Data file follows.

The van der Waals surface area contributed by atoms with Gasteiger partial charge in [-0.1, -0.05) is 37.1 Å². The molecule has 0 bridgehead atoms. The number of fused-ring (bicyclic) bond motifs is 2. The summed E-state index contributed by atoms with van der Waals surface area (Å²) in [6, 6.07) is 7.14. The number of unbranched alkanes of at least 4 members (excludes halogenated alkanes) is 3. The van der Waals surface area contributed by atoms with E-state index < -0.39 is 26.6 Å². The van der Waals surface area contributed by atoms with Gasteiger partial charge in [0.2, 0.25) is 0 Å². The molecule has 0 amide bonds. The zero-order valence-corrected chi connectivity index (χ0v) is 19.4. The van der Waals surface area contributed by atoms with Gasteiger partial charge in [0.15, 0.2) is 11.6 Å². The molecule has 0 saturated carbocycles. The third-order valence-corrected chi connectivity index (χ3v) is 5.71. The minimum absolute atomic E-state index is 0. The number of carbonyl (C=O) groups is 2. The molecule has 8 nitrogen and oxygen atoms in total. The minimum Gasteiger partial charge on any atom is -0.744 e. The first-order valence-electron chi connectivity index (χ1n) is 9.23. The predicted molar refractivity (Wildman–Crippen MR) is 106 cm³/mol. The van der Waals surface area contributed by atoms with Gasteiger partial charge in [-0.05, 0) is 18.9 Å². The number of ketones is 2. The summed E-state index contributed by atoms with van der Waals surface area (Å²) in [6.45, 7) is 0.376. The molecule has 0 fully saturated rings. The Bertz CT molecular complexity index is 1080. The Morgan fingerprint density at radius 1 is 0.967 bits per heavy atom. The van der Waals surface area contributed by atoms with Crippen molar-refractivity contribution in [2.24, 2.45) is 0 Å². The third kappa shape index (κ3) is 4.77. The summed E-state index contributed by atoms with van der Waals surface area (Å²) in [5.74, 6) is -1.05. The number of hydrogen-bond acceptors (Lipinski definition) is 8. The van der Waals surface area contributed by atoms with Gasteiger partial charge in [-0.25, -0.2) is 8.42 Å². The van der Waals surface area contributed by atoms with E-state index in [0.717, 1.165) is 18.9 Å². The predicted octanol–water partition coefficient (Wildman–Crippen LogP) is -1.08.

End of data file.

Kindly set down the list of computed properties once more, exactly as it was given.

The van der Waals surface area contributed by atoms with Gasteiger partial charge in [-0.1, -0.05) is 37.1 Å². The molecule has 0 bridgehead atoms. The number of fused-ring (bicyclic) bond motifs is 2. The summed E-state index contributed by atoms with van der Waals surface area (Å²) in [6, 6.07) is 7.14. The number of unbranched alkanes of at least 4 members (excludes halogenated alkanes) is 3. The van der Waals surface area contributed by atoms with E-state index < -0.39 is 26.6 Å². The van der Waals surface area contributed by atoms with Gasteiger partial charge in [0.2, 0.25) is 0 Å². The molecule has 0 amide bonds. The zero-order valence-corrected chi connectivity index (χ0v) is 19.4. The van der Waals surface area contributed by atoms with Gasteiger partial charge in [0.15, 0.2) is 11.6 Å². The molecule has 0 saturated carbocycles. The third-order valence-corrected chi connectivity index (χ3v) is 5.71. The minimum absolute atomic E-state index is 0. The number of carbonyl (C=O) groups is 2. The molecule has 8 nitrogen and oxygen atoms in total. The minimum Gasteiger partial charge on any atom is -0.744 e. The first-order valence-electron chi connectivity index (χ1n) is 9.23. The predicted molar refractivity (Wildman–Crippen MR) is 106 cm³/mol. The van der Waals surface area contributed by atoms with Gasteiger partial charge in [-0.05, 0) is 18.9 Å². The number of ketones is 2. The summed E-state index contributed by atoms with van der Waals surface area (Å²) in [6.45, 7) is 0.376. The molecule has 0 fully saturated rings. The Bertz CT molecular complexity index is 1080. The Morgan fingerprint density at radius 1 is 0.967 bits per heavy atom. The van der Waals surface area contributed by atoms with Crippen molar-refractivity contribution in [2.24, 2.45) is 0 Å². The third kappa shape index (κ3) is 4.77. The summed E-state index contributed by atoms with van der Waals surface area (Å²) in [5.74, 6) is -1.05. The number of hydrogen-bond acceptors (Lipinski definition) is 8. The van der Waals surface area contributed by atoms with Gasteiger partial charge in [-0.25, -0.2) is 8.42 Å². The van der Waals surface area contributed by atoms with E-state index in [0.717, 1.165) is 18.9 Å². The predicted octanol–water partition coefficient (Wildman–Crippen LogP) is -1.08.